"It may be that your sole purpose in life is simply to serve as a warning to others"

I love that poster :)
 

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If ALL of the oak for this table top has been air drying for around 5 years, and it was stickered and stacked properly (dead level, equaly spaced and sized stickers, weighted on top or ratchet strapped tight, covered with a roof and shaded from direct sunlight) than whatever the MC is it should be consistent throughout all the boards which to my mind is more important than the actual number.

If you don't have a moisture meter you should get one; decent ones start around $120 and it is cheap insurance. I use a lingo mini d and it works great, cheap on amazon. if you are about to spend your time wrestling 12/4 x10" oak boards you want to know the table is going to have a good chance at staying flat!

If you have or get a meter, your boards should be around 12% MC, give or take a point or two for your location (your area's relative humidity).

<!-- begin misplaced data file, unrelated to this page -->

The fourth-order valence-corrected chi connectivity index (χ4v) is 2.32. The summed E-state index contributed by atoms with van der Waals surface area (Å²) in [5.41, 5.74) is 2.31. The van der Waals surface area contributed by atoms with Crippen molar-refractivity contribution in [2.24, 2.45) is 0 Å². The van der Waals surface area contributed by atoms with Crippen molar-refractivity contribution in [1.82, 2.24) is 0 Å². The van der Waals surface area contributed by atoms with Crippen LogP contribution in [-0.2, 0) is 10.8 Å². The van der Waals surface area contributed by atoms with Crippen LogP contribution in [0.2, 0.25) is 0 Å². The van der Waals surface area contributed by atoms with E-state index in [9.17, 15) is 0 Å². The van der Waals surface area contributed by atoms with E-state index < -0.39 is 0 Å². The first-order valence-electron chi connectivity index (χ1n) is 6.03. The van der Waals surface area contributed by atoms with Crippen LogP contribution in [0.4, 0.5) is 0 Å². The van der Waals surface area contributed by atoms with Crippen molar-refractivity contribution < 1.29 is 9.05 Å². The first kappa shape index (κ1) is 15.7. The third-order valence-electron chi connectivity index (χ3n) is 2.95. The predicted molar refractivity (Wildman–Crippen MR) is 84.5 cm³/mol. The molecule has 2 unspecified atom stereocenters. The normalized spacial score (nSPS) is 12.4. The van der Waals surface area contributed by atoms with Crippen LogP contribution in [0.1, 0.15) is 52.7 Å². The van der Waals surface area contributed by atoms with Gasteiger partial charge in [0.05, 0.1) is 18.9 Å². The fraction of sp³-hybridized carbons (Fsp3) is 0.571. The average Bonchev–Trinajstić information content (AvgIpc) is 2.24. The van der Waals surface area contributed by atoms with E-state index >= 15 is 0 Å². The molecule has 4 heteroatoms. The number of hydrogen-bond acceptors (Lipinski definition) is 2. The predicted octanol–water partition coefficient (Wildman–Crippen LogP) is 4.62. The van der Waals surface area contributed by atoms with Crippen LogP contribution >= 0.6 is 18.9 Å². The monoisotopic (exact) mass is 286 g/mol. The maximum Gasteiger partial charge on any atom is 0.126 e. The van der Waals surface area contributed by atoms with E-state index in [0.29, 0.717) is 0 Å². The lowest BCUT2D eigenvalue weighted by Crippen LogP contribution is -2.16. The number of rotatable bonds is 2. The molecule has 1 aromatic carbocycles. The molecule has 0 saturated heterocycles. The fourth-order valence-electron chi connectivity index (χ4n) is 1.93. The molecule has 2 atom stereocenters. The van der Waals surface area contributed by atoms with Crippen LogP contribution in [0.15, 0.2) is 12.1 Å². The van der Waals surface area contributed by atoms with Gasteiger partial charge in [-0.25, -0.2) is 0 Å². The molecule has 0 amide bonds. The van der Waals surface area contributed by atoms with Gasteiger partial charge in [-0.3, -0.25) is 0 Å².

if the MC is good and the boards came off the stack nice and flat, you should be good to go by just edge jointing accurately and glueing up. You want to get this right the first time so check your edges with a reliable square at a few points along the length and make sure you are at exactly 90º.

cauls across the width will help keep you flat during glue up. you could make some curved cauls, which i find useful for big table top glue ups. If you search the interweb you will find advice on making those.

Biscuits will not add any strength to the top but will help line the boards up and keep everything together during glue up. If you have a biscuit jointer you may as well pop a few #20's in there just to keep everything aligned.